Five years ago my world changed. I look back five years later with a completely different view point… of the world around me but more importantly, of myself.
The collapse of the World Trade Center will be the defining moment of my generation as it currently stands. Moreso than the two Space Shuttle disasters. Moreso than Chernobyl and Three Mile Island. Moreso than the death of John Lennon or Kurt Cobain. Moreso than mass murders in schools, bombings of government buildings, world leader assassination attempts, hurricanes, earthquakes and other natural disasters, banking debacles and other burst economic bubbles, the advent of AIDS, SARS and other diseases and so much else.
Not to trivialize any of these things and their impact on the younger Boomers, my own Gen X as well as the Millennials and to-be-named baby Gen Zs. I realize more people will die of HIV/AIDS in a year than we will lose from the terror attacks at the disease’s peaks and more people will die from gun inflicted tragedy (murder, suicide, accident) in any given month. I realize the residual affects of nuclear disaster fallout impact generations and that the sociological impact of cultural icon deaths can ripple past the impacted generation.
There’s something fundamentally different in nine-eleven than that of, say the Baby Boomer’s affliction from the JFK assassination (and subsequent assault of the Kennedy family with the murder of RFK) or that of the effects of, say, the Tet Offensive. It feels, from my naive interpretation, to hold a virtue closer to Pearl Harbor, Fort Sumpter, the Battle of Trenton and such. Again, not trying to trivialize past generational turning points, they all were important to their living members, but in my limited and still contorted understanding, it seems different.
I hardly would consider myself a sociologist, anthropologist, psycho-cultural scientist or other purveyor of the schema that defines groups of people. I understand marketing, which inherently touches on these but devoid of the typical research and unbiased peer review necessary to prove a point. I have my gut and some parallel examples, and my gut tells me even five years after the fact, it was beyond huge but in an ever changing communal mindset even the hyperbole of the terror attacks of five years ago won’t be enough to sustain them through my generation’s children, or my generation’s grandchildren the way other defining moments in the country (most notably, the bad ones seem to hold true longer than the good ones, but that’s a whole different conversation).
Collectively, we have a shorter memory. Our lives are moving quicker, we have more distractions and we’re more apt to respond in bursts of fits and flare than have the time and wherewithall to stop and effectively reflect and react as a group, nevermind as individuals.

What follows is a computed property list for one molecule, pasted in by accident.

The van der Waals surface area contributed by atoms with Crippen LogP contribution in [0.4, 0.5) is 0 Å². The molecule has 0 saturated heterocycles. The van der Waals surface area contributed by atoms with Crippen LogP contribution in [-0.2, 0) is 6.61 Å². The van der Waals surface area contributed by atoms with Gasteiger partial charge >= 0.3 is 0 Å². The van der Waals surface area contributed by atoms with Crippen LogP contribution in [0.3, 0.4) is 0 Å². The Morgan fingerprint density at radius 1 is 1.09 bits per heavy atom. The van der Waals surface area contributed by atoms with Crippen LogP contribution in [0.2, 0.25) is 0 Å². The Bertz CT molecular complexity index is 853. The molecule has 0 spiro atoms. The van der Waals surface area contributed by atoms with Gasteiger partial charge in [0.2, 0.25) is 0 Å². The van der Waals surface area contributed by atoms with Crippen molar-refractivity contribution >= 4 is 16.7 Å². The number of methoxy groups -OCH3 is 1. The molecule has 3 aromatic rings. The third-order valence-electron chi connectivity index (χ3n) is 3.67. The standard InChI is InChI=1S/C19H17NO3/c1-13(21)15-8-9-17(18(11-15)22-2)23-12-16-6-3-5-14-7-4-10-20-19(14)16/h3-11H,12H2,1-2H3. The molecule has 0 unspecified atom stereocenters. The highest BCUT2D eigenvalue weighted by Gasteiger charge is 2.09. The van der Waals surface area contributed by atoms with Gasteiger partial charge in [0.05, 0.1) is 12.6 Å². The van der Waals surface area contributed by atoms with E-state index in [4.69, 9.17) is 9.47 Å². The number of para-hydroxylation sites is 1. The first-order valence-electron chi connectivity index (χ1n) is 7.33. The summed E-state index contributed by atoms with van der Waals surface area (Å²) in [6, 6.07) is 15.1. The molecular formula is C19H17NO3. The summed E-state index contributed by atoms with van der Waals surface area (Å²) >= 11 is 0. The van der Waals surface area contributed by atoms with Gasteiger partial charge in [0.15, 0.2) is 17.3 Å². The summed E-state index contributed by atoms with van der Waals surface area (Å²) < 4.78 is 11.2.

I’ve decided in the last few years to keep a diary of my reflections of each of these moment as they happen on the important historical dates I can identify. Obviously, for myself, it will always be nine-eleven as one of the entries and I look forward to seeing how each year’s reflection differs. How the reactions are varied based on the events in my life and the world as they occur around the time. I believe, at least initially, a second date of importance will be that of Pearl Harbor. The initiation of the Second World War defined, at least in family folklore, my family’s being, for without it my grandmother and grandfather might not have wed and produced my father and his siblings as offspring and thus me and the future generations I hope to see from my cousins, sister and I. Beyond that, this will probably be an ongoing experiment in my writing.
It’s weird to think such a negative could spawn such a positive as the diary project, but I miss writing. I’ve done it in huge fits and bursts since high school that having the direction and foundation to do it again is important and the goal of regular writing, even that of once or twice a year seems both attainable and, in this case, noble enough. It will force me to dig through my scattered past wire bound notebooks for other thoughts as well as producing new ones and both will provide me with fascinating looks at who I was and who I see myself becoming.
We talk about Never Forget, the best way to never forget is to continue to pass the memory along. We all know time dulls and redefines memories so documenting those subtle changes year-to-year will help me strengthen both my ties to the moment and the greater understanding of those who read them later of that which defined me as a link in the grander chain of society./